For all the assurances from director Rajkumar Hirani that his biopic on Sanjay Dutt was not an attempt to redeem the troubled Bollywood actor, the first few minutes of "Sanju" dispel any such illusions.
In this 161-minute tribute to the actor who helped spark his film-making career, Hirani brushes under the carpet the less tidy aspects of Dutt’s life.
Dutt, the son of illustrious actors and part of a privileged Bollywood club, has always been given a long rope by the film industry, and Hirani only extends that rope. In the first scene, we see Dutt (played by Ranbir Kapoor) beating up a writer for an apparently erroneous comparison. A few scenes later, Dutt meets "world-famous biographer" Winnie (Anushka Sharma) at a museum, begging her to write his side of the story since the media always vilifies him.
Thus begin the many exaggerations and obfuscations in Hirani and Abhijat Joshi's screenplay. In the first half, we see the actor in a drug-addled haze, escaping from rehab, ruining his career and relationships before his father Sunil Dutt (Paresh Rawal) and friend Kamlesh (Vicky Kaushal) come to his rescue.
Until this point, “Sanju” is believable, if not completely honest. But when it omits Dutt’s failed marriages, his estranged daughter, and skips straight to his role in the 1993 Mumbai bombings, the film hurtles towards mediocrity.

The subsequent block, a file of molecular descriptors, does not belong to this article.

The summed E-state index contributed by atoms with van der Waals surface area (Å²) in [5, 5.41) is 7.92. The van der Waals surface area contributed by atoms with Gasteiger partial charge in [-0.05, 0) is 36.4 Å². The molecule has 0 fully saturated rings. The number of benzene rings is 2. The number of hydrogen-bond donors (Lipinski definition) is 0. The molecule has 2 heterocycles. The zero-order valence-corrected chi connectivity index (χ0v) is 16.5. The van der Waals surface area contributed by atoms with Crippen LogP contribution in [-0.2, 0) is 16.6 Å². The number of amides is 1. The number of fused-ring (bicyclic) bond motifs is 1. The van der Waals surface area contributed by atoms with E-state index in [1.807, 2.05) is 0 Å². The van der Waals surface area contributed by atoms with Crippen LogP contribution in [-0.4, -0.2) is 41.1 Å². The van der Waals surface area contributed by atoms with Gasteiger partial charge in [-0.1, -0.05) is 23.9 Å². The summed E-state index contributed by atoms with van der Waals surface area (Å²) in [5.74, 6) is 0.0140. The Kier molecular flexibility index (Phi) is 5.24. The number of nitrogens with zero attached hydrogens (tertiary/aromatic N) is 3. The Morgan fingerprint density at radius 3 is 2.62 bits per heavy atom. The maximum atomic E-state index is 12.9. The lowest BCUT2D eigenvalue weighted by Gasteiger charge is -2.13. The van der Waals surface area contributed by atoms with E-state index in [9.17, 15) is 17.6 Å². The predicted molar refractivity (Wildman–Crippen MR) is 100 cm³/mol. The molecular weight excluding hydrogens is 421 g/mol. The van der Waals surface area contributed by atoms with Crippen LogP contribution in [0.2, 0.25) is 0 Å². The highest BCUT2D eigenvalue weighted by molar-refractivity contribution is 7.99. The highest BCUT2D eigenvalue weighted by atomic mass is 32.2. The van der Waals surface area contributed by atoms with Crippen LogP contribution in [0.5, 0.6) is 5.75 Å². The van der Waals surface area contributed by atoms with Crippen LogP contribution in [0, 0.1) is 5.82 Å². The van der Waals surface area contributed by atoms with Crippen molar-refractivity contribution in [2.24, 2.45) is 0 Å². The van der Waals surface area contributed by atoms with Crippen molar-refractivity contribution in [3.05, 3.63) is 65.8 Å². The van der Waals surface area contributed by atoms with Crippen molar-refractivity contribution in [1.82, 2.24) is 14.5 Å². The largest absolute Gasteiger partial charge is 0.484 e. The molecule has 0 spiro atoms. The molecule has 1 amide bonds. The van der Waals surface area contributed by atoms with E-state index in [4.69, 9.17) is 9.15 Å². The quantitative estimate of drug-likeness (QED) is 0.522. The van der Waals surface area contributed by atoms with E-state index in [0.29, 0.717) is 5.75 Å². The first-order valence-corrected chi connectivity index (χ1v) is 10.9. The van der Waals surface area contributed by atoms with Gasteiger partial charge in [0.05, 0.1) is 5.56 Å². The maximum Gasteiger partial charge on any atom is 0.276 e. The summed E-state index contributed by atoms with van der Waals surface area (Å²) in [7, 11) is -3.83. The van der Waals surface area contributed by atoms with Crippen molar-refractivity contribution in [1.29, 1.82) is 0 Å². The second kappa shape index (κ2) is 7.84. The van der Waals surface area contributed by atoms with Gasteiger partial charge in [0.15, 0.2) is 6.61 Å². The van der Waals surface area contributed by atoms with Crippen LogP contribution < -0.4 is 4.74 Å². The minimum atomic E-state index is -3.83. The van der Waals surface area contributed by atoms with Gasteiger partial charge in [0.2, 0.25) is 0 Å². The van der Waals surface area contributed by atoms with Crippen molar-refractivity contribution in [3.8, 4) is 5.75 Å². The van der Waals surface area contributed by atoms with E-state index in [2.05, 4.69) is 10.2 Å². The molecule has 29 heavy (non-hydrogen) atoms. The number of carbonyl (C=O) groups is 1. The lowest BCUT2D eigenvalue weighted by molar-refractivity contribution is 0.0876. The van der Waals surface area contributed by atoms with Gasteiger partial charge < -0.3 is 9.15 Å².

Dutt, we are told, kept an AK-56 rifle because he feared for his life, something that he has maintained in court. But Hirani makes no mention of the hundreds of telephone calls Dutt made to mafia dons. Instead, we are treated to long scenes of his pitiable condition in prison and how the court case affected his father, but nothing about the hundreds killed or wounded in the blasts.
In one scene, we are told that the media and the public were against Dutt, and only political support could help him. The villain is the media, which Hirani blames for all of his hero's ills. The film ends with a rap song by Kapoor and Dutt, tearing newspapers and berating the media for ruining lives. Much like his pronouncements on education and religion in films such as "3 Idiots" and "PK", Hirani's comments on the media are simplistic, but it does give him the ideal fall guy for Dutt's troubles.
What makes “Sanju” bearable is Hirani’s leading man and his chameleon-like ability to transform himself into various avatars. Ranbir Kapoor is nothing short of brilliant in the film, but Vicky Kaushal almost steals the spotlight with a superb performance as Kamlesh. Paresh Rawal as Sunil Dutt is below par while the women in the film barely have anything to do.
“Sanju” is not a particularly engaging film because it stretches too long and resorts to melodrama over substance, but Bollywood also lost the opportunity to look at one of its own with a neutral lens and tell his story honestly.
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